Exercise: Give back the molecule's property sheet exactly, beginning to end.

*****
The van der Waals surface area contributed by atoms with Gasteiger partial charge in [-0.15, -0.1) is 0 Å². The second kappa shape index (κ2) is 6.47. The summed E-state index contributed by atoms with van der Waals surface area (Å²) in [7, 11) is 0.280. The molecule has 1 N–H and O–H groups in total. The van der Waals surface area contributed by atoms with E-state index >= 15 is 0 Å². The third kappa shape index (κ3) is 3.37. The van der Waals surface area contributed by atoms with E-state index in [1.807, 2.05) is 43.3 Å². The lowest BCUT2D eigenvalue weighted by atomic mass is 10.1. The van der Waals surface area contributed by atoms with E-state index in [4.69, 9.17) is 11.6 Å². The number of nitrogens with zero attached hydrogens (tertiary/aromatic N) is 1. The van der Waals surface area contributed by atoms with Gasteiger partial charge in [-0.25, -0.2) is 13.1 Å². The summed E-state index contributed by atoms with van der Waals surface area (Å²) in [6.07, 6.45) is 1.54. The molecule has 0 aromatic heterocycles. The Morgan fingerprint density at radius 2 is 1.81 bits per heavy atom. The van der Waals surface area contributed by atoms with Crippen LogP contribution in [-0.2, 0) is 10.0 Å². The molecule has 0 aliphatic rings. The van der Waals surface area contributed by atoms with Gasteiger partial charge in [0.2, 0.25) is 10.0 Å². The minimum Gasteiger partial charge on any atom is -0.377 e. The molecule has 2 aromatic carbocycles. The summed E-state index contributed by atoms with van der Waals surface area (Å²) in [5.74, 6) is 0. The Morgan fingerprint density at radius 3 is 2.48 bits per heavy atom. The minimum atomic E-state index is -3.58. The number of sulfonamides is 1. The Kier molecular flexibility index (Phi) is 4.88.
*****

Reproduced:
The van der Waals surface area contributed by atoms with Gasteiger partial charge in [-0.15, -0.1) is 0 Å². The second kappa shape index (κ2) is 6.47. The summed E-state index contributed by atoms with van der Waals surface area (Å²) in [7, 11) is 0.280. The molecule has 1 N–H and O–H groups in total. The van der Waals surface area contributed by atoms with E-state index >= 15 is 0 Å². The third kappa shape index (κ3) is 3.37. The van der Waals surface area contributed by atoms with E-state index in [1.807, 2.05) is 43.3 Å². The lowest BCUT2D eigenvalue weighted by atomic mass is 10.1. The van der Waals surface area contributed by atoms with E-state index in [4.69, 9.17) is 11.6 Å². The number of nitrogens with zero attached hydrogens (tertiary/aromatic N) is 1. The van der Waals surface area contributed by atoms with Gasteiger partial charge in [-0.25, -0.2) is 13.1 Å². The summed E-state index contributed by atoms with van der Waals surface area (Å²) in [6.07, 6.45) is 1.54. The molecule has 0 aromatic heterocycles. The Morgan fingerprint density at radius 2 is 1.81 bits per heavy atom. The van der Waals surface area contributed by atoms with Crippen LogP contribution in [-0.2, 0) is 10.0 Å². The molecule has 0 aliphatic rings. The van der Waals surface area contributed by atoms with Gasteiger partial charge in [0.2, 0.25) is 10.0 Å². The minimum Gasteiger partial charge on any atom is -0.377 e. The molecule has 2 aromatic carbocycles. The summed E-state index contributed by atoms with van der Waals surface area (Å²) in [5.74, 6) is 0. The Morgan fingerprint density at radius 3 is 2.48 bits per heavy atom. The minimum atomic E-state index is -3.58. The number of sulfonamides is 1. The Kier molecular flexibility index (Phi) is 4.88.